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Mr. M is a 34-year-old man who comes to an outpatient practice complaining of intermittent headaches.

image What is the differential diagnosis of headache? How would you frame the differential?


Headache is one of the most common physical complaints. Because less than 1% of all headaches are life-threatening, the challenge is to reassure and appropriately treat patients with benign headaches while finding the rare, life-threatening headache without excessive evaluation.

Headaches are classified as primary or secondary. Primary headaches are syndromes unto themselves rather than signs of other diseases. Although potentially disabling, they are reliably not life-threatening. Secondary headaches are symptoms of other illnesses. Unlike primary headaches, secondary headaches are potentially dangerous.

The distinction of primary and secondary headaches is useful diagnostically. Primary headaches, such as tension headaches, are diagnosed clinically, sometimes using diagnostic criteria (the most commonly used are published by the International Headache Society, IHS). Traditional diagnostic studies (laboratory studies, radiology, pathology) cannot verify the diagnosis. Secondary headaches, such as headaches caused by central nervous system (CNS) tumors, often can be definitively diagnosed by identifying the underlying disease.

Clinically, primary and secondary headaches can be difficult to distinguish. The single most important question when developing a differential diagnosis for a headache is, “Is this headache new or old?” Chronic headaches tend to be primary, while new-onset headaches are usually secondary. This is the first and most important pivotal point in diagnosing headaches. This distinction is not perfect. There are some chronic headaches that are secondary headaches (headaches caused by cervical degenerative joint disease for example) and even classic, primary headaches (such as migraines) can present as a new headache. The differentiation of old versus new also depends on how rapidly a patient brings his or her symptoms to medical attention. This being said, the classification of headaches as primary vs secondary and new vs old provides not only a memorable framework for the differential diagnosis but also a clinically useful structure by which the differential can be organized by pivotal points. The differential diagnosis appears below. Figure 20-1 shows the potential diagnoses in a more algorithmic form as they are often considered clinically.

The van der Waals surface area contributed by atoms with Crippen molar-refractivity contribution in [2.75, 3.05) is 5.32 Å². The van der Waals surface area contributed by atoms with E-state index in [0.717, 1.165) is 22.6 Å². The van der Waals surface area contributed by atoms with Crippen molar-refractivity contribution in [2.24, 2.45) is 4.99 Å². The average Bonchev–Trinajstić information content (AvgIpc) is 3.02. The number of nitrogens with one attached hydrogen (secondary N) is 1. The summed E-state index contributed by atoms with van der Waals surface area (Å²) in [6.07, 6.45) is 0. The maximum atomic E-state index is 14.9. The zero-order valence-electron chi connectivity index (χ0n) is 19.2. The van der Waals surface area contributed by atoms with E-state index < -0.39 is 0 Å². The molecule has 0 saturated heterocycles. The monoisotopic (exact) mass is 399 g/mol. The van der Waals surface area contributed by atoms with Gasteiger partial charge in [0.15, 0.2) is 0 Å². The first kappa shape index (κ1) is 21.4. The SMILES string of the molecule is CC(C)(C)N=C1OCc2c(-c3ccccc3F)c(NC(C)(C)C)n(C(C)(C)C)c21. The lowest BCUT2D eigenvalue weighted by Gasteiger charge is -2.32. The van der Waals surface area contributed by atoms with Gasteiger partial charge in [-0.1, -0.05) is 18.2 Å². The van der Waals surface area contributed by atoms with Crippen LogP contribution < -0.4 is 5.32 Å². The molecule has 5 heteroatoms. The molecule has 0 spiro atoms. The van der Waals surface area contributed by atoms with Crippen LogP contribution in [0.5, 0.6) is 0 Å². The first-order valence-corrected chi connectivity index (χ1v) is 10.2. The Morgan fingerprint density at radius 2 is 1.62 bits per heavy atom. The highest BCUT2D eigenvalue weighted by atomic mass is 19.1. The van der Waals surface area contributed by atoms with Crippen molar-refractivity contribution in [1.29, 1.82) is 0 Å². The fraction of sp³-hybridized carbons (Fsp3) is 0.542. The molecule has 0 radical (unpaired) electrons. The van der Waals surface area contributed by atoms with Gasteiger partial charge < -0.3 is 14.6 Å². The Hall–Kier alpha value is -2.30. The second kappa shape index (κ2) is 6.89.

1. Old headaches

    1. Primary

      1. Tension headaches

      2. Migraine headaches

      3. Cluster headaches

    2. Secondary

      1. Cervical degenerative joint disease

      2. Temporomandibular joint syndrome

      3. Headaches associated with substances or their withdrawal

        • (1) Caffeine

        • (2) Nitrates

        • (3) Analgesics (often presenting as chronic daily headaches)

        • (4) Ergotamine

  2. New headaches

    1. Primary

      1. Benign cough headache

      2. Benign exertional headache

      3. Headache associated with sexual activity

      4. Benign thunderclap headache

      5. Idiopathic intracranial hypertension (pseudotumor cerebri)

    2. Secondary

      1. Infectious

        • (1) Upper respiratory tract infection

        • (2) Sinusitis

        • (3) Meningitis

      2. Vascular

        • (1) Temporal arteritis

        • (2) Subarachnoid hemorrhage (SAH)

        • (3) Parenchymal hemorrhage

        • (4) Malignant hypertension

        • (5) Cavernous sinus thrombosis

      3. Space-occupying lesions

        • (1) Brain tumors

        • (2) Subdural hematoma

      4. Medical morning headaches

        • (1) Sleep disturbance

        • (2) Night-time hypoglycemia

Figure 20-1.

Diagnostic approach: ...

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